Years ago, late August meant the peak of summer activities, i.e., our family vacation in South Carolina. I eventually became skeptical if it was truly summer or not, based on leaves that have changed, and was preoccupied with different factors that could cause it. Yet the same leaf dumping can happen in points before then.

But I think we should let God drive nature in its own course. Instead of attacking this drop of leaves here and there as a threat, we should view it in its beauty as a dress rehearsal for the true autumnal presentation. After all, autumn is a glorious season using superficial signs (the colors of these leaves) showing a deeper reality of laying aside unnecessary things.

A botanical process is equivalent to this: the tree needs the leaves’ nutrients from what it can use for the next season’s growth; the remainder is junk to the plant. But remember, even their decomposition will benefit the plant.  Similarly, better things from there will pop up in life.

And of course, crops must be harvested so the cycle goes on. Life is all about cycles. They keep it running.

Mushrooms next to a tree.

But this warm evening was lovely, and enjoyable just to observe nature and enjoy the nice breeze.

Black-eyed Susan, a common flower in late summer and early autumn.

Anyway, enjoy this tail end of summer. The dog days aren’t done yet. (Wag). But they will soon. When they are, then start your fall cleaning.

Leave Our Mitochondria Alone!

The very things that run your body may easily become stolen property.

This cunning biotechnology scheme, known as mitochondrial replacement therapy (MRT), currently only legal in the UK, is absolutely out of bounds. Even though you’re not messing with the “majority” (nuclear) DNA, genes are genes, and this mitochondrial “minority” DNA needs to stay put.

These genes are, of course, designed to make cell energy possible. (A brief reminder from HS biology: mitochondria are the powerhouses of the cell, and supply energy to the cells using oxygen and nutrients, which is the very reason we eat and breathe.) And what good is a organism without energy anyway?

Indeed, when mitochondrial DNA is mutated, can lead to such ailments as blindness and seizures. But putting a foreign mitochondrion into a cell, whether it is truly genetically engineering or not, is still playing God, like much of biology is now.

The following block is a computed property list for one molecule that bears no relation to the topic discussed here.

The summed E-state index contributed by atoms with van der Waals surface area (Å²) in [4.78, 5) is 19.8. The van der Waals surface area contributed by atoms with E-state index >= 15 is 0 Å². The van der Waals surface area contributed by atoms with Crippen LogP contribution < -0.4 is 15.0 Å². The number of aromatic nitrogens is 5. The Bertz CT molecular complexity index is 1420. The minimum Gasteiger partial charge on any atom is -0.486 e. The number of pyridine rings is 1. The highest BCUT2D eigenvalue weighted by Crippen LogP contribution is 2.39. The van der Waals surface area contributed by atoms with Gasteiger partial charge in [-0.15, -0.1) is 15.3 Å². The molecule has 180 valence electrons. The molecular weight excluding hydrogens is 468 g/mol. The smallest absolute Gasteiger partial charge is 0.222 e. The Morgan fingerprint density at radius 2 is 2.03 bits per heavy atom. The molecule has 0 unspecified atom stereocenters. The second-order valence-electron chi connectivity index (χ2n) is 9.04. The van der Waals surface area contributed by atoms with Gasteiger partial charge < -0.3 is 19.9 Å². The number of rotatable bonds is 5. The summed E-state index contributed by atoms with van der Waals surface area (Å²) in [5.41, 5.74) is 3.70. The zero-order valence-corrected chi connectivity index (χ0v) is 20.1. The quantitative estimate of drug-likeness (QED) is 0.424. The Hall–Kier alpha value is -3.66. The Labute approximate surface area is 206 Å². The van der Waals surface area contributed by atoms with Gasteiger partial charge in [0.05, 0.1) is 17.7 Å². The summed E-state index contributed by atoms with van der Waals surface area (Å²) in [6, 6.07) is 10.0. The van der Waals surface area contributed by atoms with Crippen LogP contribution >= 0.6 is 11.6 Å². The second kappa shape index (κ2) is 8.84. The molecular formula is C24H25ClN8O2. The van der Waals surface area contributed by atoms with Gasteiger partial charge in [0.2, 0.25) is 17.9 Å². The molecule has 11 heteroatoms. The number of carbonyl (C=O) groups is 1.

Details can be found in the above article, and I have some supplemental info from my own keen understanding of Biology! Between the head of the sperm and its tail, there is a middle axis of mitochondria. However, the nucleus is contained strictly in the head of the sperm cell. (I read this in McGraw-Hill’s Encyclopedia of Science and Technology, an excellent work on STEM topics.) The female egg cell is a more typically structured cell, so it is more likely to pass its mitochondria to the next generation. But even if the offspring is disabled due to a faulty mitochondrial genome, it is God’s will.

Let’s eliminate eugenics!

Jigsaw Geography

Jigsaw Geography
In December 2017, I completed an old puzzle obtained from a thrift store, mapping things out, literally.

Geography is hard to define accurately yet concisely.  Of course, maps are at its very heart.  But making maps is the business of cartographers.  Likewise geologists, not geographers, study the earth proper, and thus is a whole different domain with its own specialization.  Yet another field, demography, concerns populations and their statistically detailed properties.  For example, this is important for a country’s census.  “Geography” could merely mean how close things are from one another.  However you define it, people at least conceptually know it means.